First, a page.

2. Implementation on a Parallel Computer Network

There are five unknown parameters: velocity V, mass M, filling factor distance µ, and reddening . We need to determine three of these to establish the SN proprietes. The grid can be set with a knowledge of the most likely range of properties for a normal SN Ia, while the distance and reddening grids are determined on the basis of observational estimates for the object under study, as show in Table 1.

Table: Range of values

We have a total 235,950 possible models. A single model on an high performance (57MFLOPS) workstation such as an HP 735/125, takes 6seconds, plus the time for the comparison with the observed spectrum. The simulation program can be split into two parts:

Finally, a determination is used to check the goodness of the fit.

We used a very simple ``master/slave" parallel architecture based on the LAM/MPI software:

it first checks the available guest hosts, then it organizes the sharing of the tasks among the slaves. Every single task has a defined value for the parameter triplet (M, , ). When the entire parameter space has been scanned, the Master organizes all results into a single ASCII file containing the model parameters and the fitting test results.

it acquires the values of (M, , ), and creates the ``physical spectra.'' It then uses an IDL procedure to convert from the ``physical spectra'' to the ``synthetic spectrum,'' for values of µ and , which is compared to the observed spectrum. The results of the fit, which can be applied to the entire spectrum or to a particular region, are passed back to the Master.

Trieste Astronomical Observatory has a heterogeneous workstation environment, with 6 Sun and 14 HP computers available. For this work we used 9 homogeneous HP computers with a total power of 273MFLOPS. The full computional work (i.e., simulation plus best fit test) was run at night at low priority and required about 16hours, against the 493hours which would have been required to run it sequentially.

3. Conclusions

Figure: The spectrum of SN 1992A (continous line) compared to the best fitting models for (dotted line) and (dash-dotted line). The corresponding values of mass and distance can be read from Figure 2. Original PostScript figure (96kB).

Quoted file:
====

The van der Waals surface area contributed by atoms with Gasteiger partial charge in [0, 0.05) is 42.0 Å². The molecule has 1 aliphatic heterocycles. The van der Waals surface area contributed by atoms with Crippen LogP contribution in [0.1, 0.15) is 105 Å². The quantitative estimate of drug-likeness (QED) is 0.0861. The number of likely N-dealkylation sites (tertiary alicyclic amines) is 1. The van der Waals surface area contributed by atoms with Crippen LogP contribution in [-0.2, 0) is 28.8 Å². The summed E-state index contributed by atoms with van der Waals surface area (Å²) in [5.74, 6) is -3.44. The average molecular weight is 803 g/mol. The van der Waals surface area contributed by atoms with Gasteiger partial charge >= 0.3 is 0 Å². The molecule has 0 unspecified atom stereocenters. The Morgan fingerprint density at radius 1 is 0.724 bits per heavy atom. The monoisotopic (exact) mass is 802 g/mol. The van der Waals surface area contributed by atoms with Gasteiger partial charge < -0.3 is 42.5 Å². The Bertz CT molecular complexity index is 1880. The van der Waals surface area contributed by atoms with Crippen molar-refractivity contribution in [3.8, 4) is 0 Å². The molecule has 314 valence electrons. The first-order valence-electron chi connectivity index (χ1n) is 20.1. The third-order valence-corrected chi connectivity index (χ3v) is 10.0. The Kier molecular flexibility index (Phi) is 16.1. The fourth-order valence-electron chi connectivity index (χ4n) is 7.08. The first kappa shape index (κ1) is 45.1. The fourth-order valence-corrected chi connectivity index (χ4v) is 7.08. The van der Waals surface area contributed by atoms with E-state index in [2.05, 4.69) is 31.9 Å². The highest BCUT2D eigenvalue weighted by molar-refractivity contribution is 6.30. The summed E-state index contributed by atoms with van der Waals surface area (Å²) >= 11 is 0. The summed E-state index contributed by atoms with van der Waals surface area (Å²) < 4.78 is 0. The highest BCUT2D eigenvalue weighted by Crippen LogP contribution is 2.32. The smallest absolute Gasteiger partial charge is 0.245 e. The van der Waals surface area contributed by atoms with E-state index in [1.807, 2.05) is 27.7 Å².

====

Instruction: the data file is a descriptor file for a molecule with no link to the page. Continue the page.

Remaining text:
In the case of SN 1992A, the velocity was first determined as v=8500km/s from fitting the line width. Since the (small) reddening is known, (), good fits can be obtained for different values of the mass and the distance, if different values of the filling factor are used.

The interesting result is that the best fits for the various values of are practically indistinguishable, as shown in Figure 1. Some physical insight must therefore be applied. If we assume that we know from explosion models the mass ejected with velocities below the observed value, then an estimate of the most likely values of distance and filling factor can be derived (Figure 2).

In the standard SNIa explosion model (W7, Nomoto et al. 1984), 1.4M of material is ejected, 0.7M of which has velocities below 8,500km/s. The best fitting model for this value of enclosed mass has µ ~31.5mag and ~0.55.

Using the tools available at the Observatory (IDL and a distributed password system), and a public domain software package (LAM/MPI Parallel Computing), it is possible to create, optimize, and automate the comparison of synthetic spectra with observed Supernova spectra. The scientific user must then decide (as pointed out above) the correct physical properties if best fits having similar appearance, but different physical characteristics, are present.

Figure: Best fit for various filling factors. Original PostScript figure (83kB).


The technology group of the OAT is gratefully acknowledged for the support given during this work. The project for parallel implementation of scientific codes has been financed by a CRA grant.


Gregory, D. B., Raja, B. D., & James, R. V. 1994, LAM: An Open Cluster Environment for MPI, Supercomputing Symposium '94, Toronto

Nomoto, K., Thielemann, F. K., & Yokoi, K. 1984, ApJ, 286, 644

Ruiz-Lapuente, P., & Lucy, L. B. 1992, ApJ, 400, 127

© Copyright 1997 Astronomical Society of the Pacific, 390 Ashton Avenue, San Francisco, California 94112, USA

Next: Synthetic Images of the Solar Corona from Octree Representation of 3-D Electron Distributions
Previous: On Fractal Modeling in Astrophysics: The Effect of Lacunarity on the Convergence of Algorithms for Scaling Exponents.
Up: Modeling